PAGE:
Ten days ago I sat down at my computer to write a blog about Pulmonary Hypertension. The UK’s first ever PH Awareness Week was looming and I wanted to do my bit. I started typing with great intentions to write about the biology and the physiology, to write about what was happening to my body and why. But after a few hours of sitting and thinking and writing and deleting, my blog’s word count was 11. A lone sentence was written on the screen. Einstein once stated “If you can’t explain it simply, you don’t understand it well enough”. If the test for understanding a subject, is whether you can explain it to a six year old… then I don’t understand PH. I can’t explain it to my six year old nephew Jacob, and so I can’t explain it in my blog. This week I have realised that I still don’t fully understand my disease.
I could wax lyrical about the symptoms and how it affects me and others. I could explain to you the finer points of mobility scooters, meditation and oxygen. I could rant to you about the difficulties with the welfare system, getting a diagnosis, and drug deliveries. I could make recommendations about how to adapt your life, when to call for an ambulance, what medicines and foods to avoid. Like all of my Facebook PHriends, and due to their shared knowledge over the years, I now know about living with PH. Since getting diagnosed three years ago, my understanding of how to survive and thrive with the disease has increased greatly. However my understanding of what PH is doing to my body, hasn’t really improved at all.
At diagnosis I was given the standard sentence about high pressure in the pulmonary arteries. The doctors, the nurses, the booklets, the PH website- everyone explained it with that one simple phrase. And initially I was happy to accept that. For the first year that was all I needed to know. I was concentrating on surviving, getting stronger, not giving up. I passively conformed to the old stereotype – the doctors’ role to understand the physiology of the disease, and the patient’s role to listen. I didn’t need to know the details about what was happening. Maybe I was scared to know too much. Maybe learning about it in detail would be too graphic, too real.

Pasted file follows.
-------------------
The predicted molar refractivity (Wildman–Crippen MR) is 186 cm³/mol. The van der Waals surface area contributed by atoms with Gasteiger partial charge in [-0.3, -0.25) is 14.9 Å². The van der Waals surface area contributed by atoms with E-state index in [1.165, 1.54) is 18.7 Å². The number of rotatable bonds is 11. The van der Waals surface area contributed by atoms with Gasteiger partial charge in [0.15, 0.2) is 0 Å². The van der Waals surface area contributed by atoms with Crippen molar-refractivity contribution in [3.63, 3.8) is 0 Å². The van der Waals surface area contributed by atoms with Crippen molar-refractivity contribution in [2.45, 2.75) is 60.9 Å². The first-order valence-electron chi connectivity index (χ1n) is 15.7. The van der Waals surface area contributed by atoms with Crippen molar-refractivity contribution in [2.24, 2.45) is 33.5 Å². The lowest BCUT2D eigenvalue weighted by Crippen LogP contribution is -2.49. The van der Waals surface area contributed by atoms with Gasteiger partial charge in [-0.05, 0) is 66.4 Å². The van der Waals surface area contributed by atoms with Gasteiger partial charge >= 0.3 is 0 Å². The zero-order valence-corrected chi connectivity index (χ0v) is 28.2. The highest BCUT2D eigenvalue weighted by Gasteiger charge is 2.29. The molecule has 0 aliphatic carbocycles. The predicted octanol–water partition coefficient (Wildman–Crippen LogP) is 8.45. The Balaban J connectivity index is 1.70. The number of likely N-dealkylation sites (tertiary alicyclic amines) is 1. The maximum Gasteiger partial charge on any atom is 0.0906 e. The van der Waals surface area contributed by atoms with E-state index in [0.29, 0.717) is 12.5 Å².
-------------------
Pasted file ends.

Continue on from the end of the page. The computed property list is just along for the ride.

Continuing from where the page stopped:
Then a year after diagnosis, when I was ready to understand more, there was nothing out there. I trailed internet sites trying to get a better grasp, to be able to satisfy my curiosity of what was happening to me. There was a gulf between the two types of PH websites: Internet pages for patients just reiterated the same one basic line about high pressure in the lungs. And websites for doctors contained lots of interesting details.. but were too advanced for my barely scraped A-Level biology. There was a huge void of intermediate level knowledge. I’d sit there with downloaded PH research papers trying to make sense of them, to get some answers, a clearer understanding. With my old school biology books, and trusty google, I’d decipher the term hypoxia, work out where the endothelium was. But it was generally over my head. I looked on amazon for books about PH; understandably there were hardly any available. The most recent textbook cost over £100, and seemed to be full of medical gobbledygook. My doctors were better at explaining, but I only saw them every few months. At each hospital appointment, I’d ask for another explanation. Each time I’d learn something new. But when trying to explain it to someone after leaving the consultation, I’d realise that I was still confused. The knowledge wasn’t concrete in my head. So two months later I’d ask them to explain it again. And again the next time. And again the next time. At some point, I just accepted that I was never going to understand it all fully.